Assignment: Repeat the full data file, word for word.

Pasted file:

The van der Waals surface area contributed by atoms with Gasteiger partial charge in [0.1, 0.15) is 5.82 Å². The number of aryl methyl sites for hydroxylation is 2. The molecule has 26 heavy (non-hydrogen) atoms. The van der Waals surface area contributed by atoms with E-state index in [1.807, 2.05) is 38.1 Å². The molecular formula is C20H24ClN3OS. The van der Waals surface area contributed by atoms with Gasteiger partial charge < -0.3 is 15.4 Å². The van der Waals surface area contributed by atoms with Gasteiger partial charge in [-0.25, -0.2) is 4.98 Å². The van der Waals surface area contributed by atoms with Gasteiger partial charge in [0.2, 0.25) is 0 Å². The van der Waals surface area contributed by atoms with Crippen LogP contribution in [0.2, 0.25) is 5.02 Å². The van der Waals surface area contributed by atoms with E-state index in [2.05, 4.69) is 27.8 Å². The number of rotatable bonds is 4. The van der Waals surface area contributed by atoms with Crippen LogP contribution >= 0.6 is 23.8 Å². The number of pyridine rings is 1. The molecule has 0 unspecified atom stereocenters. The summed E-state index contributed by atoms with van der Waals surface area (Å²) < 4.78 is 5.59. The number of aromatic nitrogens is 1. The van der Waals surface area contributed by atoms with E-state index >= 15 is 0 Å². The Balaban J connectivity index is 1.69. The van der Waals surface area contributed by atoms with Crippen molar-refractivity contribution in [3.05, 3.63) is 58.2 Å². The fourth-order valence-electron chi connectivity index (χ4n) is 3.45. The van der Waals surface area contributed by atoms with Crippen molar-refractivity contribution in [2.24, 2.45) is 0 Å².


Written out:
The van der Waals surface area contributed by atoms with Gasteiger partial charge in [0.1, 0.15) is 5.82 Å². The number of aryl methyl sites for hydroxylation is 2. The molecule has 26 heavy (non-hydrogen) atoms. The van der Waals surface area contributed by atoms with E-state index in [1.807, 2.05) is 38.1 Å². The molecular formula is C20H24ClN3OS. The van der Waals surface area contributed by atoms with Gasteiger partial charge < -0.3 is 15.4 Å². The van der Waals surface area contributed by atoms with Gasteiger partial charge in [-0.25, -0.2) is 4.98 Å². The van der Waals surface area contributed by atoms with Gasteiger partial charge in [0.2, 0.25) is 0 Å². The van der Waals surface area contributed by atoms with Crippen LogP contribution in [0.2, 0.25) is 5.02 Å². The van der Waals surface area contributed by atoms with E-state index in [2.05, 4.69) is 27.8 Å². The number of rotatable bonds is 4. The van der Waals surface area contributed by atoms with Crippen LogP contribution >= 0.6 is 23.8 Å². The number of pyridine rings is 1. The molecule has 0 unspecified atom stereocenters. The summed E-state index contributed by atoms with van der Waals surface area (Å²) < 4.78 is 5.59. The number of aromatic nitrogens is 1. The van der Waals surface area contributed by atoms with E-state index >= 15 is 0 Å². The Balaban J connectivity index is 1.69. The van der Waals surface area contributed by atoms with Crippen molar-refractivity contribution in [3.05, 3.63) is 58.2 Å². The fourth-order valence-electron chi connectivity index (χ4n) is 3.45. The van der Waals surface area contributed by atoms with Crippen molar-refractivity contribution in [2.24, 2.45) is 0 Å².